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7% Hypertonic Saline In Acute Bronchiolitis: A Randomized, Controlled, Double-Blind Trial

Friday, October 19, 2012: 4:15 PM
Room 278-280 (Morial Convention Center)
Jonathan D. Jacobs, MD1, Megan Foster, Pharm, D, BCPS2, Jim Wan, PhD3 and Jay Pershad, MD2, (1)Pediatrics, Division of Emergency Medicine, University of Tennessee & Le Bonheur Children's Hospital, Memphis, TN, Memphis, TN, (2)Pediatrics, Division of Emergency Medicine, University of Tennessee & Le Bonheur Children's Hospital, Memphis, TN, (3)Biostatistics and Epidemiology, University of Tennessee, Memphis, TN


Hypertonic saline (HS) is purported to improve mucous rheology in patients with acute bronchiolitis. Prior studies with HS for treatment of acute bronchiolitis in the emergency department (ED) suggest a trend favoring reduced length of hospital stay and improved pulmonary scores with nebulized 3% and 5% saline as compared to 0.9% saline mixed with epinephrine. To our knowledge, 7% HS has not been previously investigated. 


We conducted a prospective, double-blinded, randomized, controlled trial at an urban, tertiary level, academic, pediatric center with an annual ED census of 72,000 patient visits. Infants 6 weeks -18 months of age presenting with moderate to severe acute bronchiolitis, as determined by a bronchiolitis severity score (BSS) ≥ 4, were eligible for enrollment.   Subjects were excluded if they were ≤ 34 weeks gestation, had wheezed before, required endotracheal intubation or had a prior history of cardiac, pulmonary, or renal disease.  Subjects were randomized to receive via a nebulized inhalation treatment, either the study drug (7% saline with epinephrine) or control (0.9% saline with epinephrine).  BSS was obtained before and after the initial treatment and again at the time of disposition from ED.  Patients that were admitted to the hospital, continued to receive the same medication they were randomized to, every 6 hours, for a total of 4 inpatient doses. A BSS was recorded before and after each treatment.  Co-interventions and final disposition was determined at the discretion of the treating clinician.  Our primary outcome was a change in BSS at the time of disposition from ED.  Secondary outcomes measured were; hospitalization rate, proportion of admitted patients discharged at 23 hours, ED and inpatient length of stay.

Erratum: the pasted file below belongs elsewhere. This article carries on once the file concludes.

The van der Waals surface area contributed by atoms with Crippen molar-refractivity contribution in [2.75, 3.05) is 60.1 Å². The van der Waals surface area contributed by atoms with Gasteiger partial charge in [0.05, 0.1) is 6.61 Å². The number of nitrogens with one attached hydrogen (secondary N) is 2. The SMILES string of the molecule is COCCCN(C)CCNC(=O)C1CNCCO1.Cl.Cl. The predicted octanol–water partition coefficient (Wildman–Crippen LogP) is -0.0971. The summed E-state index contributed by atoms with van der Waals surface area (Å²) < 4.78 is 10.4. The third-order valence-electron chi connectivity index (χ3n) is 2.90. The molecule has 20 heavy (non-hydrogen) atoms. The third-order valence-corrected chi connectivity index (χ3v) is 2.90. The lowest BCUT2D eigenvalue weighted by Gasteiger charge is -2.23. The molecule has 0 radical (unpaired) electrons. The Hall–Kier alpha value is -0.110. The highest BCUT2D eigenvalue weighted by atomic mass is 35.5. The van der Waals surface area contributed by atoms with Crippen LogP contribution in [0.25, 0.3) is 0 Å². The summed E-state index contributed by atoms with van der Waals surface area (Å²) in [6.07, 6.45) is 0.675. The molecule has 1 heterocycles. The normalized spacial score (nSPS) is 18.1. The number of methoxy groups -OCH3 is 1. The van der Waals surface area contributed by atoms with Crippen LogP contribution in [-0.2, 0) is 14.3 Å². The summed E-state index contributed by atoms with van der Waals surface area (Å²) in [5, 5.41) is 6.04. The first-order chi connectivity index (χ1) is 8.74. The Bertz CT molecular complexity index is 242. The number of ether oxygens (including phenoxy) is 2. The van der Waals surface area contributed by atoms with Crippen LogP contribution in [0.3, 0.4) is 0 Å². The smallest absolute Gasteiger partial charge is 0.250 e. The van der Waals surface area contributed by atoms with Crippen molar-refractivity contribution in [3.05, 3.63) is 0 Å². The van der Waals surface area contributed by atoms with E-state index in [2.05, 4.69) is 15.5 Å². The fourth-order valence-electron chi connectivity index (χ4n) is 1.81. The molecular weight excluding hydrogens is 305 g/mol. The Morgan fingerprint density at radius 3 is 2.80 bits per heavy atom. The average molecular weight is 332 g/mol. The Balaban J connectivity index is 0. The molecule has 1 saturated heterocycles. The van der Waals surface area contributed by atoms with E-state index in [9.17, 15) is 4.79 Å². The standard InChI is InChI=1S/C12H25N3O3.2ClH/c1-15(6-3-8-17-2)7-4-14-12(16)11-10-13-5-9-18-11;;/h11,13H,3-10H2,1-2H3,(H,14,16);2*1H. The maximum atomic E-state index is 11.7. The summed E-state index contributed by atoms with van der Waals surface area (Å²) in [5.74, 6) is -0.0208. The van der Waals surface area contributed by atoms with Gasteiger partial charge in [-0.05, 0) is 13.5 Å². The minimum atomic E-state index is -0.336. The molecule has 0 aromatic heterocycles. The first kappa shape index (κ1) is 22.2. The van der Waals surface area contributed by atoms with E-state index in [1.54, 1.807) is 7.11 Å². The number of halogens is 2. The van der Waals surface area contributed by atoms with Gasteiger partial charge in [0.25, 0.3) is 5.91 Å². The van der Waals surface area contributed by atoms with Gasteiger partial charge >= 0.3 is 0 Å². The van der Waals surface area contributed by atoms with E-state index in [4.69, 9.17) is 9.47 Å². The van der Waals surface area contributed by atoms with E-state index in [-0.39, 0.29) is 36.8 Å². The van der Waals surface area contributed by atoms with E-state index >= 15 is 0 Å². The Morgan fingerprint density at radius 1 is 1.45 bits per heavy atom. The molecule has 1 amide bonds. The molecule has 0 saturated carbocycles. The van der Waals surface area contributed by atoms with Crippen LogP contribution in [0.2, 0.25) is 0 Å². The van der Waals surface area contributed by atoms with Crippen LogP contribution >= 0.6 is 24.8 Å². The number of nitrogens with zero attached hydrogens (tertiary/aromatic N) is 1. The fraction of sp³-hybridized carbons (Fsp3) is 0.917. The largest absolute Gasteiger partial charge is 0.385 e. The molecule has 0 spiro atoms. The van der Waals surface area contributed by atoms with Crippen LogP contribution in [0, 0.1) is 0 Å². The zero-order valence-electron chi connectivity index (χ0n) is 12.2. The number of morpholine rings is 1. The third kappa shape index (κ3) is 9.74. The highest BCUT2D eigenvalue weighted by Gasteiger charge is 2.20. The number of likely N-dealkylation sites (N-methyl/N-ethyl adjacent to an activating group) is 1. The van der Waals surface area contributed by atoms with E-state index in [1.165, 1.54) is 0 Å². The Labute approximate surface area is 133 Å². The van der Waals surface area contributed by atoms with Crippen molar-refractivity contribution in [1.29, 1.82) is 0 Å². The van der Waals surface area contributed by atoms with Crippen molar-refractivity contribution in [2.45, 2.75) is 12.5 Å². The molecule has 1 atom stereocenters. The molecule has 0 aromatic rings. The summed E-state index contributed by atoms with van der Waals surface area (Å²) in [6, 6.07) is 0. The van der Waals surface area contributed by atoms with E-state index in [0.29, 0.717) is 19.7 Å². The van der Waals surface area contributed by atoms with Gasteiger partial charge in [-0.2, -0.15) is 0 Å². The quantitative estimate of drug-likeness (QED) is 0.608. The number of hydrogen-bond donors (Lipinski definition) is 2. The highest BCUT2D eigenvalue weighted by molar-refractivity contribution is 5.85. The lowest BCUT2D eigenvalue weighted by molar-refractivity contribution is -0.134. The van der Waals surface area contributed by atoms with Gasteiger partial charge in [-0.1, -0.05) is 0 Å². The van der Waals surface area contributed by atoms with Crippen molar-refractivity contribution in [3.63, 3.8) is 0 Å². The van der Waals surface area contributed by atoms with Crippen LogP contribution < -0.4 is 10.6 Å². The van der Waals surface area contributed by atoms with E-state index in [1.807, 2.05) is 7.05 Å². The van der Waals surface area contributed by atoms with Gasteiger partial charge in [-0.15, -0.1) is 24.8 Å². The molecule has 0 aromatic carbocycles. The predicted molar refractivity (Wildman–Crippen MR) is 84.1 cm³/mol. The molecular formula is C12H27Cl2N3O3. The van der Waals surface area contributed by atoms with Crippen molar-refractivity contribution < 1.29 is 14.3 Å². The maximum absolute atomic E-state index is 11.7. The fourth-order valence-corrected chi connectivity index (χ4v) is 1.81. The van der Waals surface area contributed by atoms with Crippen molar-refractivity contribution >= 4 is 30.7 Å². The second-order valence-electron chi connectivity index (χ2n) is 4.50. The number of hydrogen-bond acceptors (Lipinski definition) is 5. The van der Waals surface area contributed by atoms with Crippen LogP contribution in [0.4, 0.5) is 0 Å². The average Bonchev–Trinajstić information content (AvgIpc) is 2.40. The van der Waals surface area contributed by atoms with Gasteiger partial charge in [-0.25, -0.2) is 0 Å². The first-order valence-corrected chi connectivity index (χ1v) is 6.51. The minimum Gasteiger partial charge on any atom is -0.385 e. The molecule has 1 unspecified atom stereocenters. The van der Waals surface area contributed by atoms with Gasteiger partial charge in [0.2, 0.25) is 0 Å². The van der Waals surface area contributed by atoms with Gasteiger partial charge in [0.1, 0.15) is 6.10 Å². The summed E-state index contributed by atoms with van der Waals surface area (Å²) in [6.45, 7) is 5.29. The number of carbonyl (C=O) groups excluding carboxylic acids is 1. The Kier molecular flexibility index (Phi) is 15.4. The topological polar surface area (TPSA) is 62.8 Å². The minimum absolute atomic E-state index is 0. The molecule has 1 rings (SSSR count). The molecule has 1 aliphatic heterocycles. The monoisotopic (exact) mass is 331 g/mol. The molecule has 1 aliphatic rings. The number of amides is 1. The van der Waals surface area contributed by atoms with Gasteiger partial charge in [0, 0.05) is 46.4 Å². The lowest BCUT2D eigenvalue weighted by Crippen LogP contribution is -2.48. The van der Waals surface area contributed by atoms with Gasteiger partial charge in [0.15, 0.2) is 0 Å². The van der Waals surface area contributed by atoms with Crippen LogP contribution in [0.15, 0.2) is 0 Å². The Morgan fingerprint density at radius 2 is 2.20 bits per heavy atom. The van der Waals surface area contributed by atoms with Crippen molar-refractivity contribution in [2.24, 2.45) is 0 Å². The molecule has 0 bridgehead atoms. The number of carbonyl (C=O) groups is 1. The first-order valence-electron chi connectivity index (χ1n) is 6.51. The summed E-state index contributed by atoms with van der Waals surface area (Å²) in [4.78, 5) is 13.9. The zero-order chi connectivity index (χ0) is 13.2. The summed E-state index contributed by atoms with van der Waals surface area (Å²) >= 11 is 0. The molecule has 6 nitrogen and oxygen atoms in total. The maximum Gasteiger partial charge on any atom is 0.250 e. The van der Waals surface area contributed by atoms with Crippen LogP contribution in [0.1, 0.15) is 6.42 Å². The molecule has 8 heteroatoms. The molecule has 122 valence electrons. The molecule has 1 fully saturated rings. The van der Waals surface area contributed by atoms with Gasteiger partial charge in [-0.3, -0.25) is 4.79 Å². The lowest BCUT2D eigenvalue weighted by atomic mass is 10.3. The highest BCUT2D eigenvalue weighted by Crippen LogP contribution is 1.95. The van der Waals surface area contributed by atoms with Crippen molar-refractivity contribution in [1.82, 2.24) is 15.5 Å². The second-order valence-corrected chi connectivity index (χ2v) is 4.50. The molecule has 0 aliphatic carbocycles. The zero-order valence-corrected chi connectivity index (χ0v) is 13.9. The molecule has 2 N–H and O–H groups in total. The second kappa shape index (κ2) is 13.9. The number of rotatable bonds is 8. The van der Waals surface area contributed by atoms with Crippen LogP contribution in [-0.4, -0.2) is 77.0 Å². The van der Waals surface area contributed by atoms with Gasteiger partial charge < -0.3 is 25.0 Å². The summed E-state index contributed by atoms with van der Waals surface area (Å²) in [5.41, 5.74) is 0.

One hundred and one subjects were enrolled, 51 to HS and 49 to control group.  The two groups were similar with regards to age, gender, weight, duration of symptoms, tobacco smoke exposure, presenting BSS and co-interventions. The decrease in mean BSS from baseline until the completion of their ED stay in the HS and control group was 2.6 + 1.9 and 2.4 + 2.3 respectively [difference in means 0.21, 95% CI (-0.61, 1.03), p =0.61] .  The difference in proportion of admitted patients in the HS group 42% vs. 49% in control group was not statistically significant [odds ratio 0.76, 95% CI 0.35, 1.7]. Similarly there was no statistical difference in ED or inpatient length of stay and proportion of admitted patients discharged at 23 hours.


In moderate to severe acute bronchiolitis, 7% HS with epinephrine does not appear to confer any clinically significant benefit when compared with 0.9% saline with epinephrine inhalation.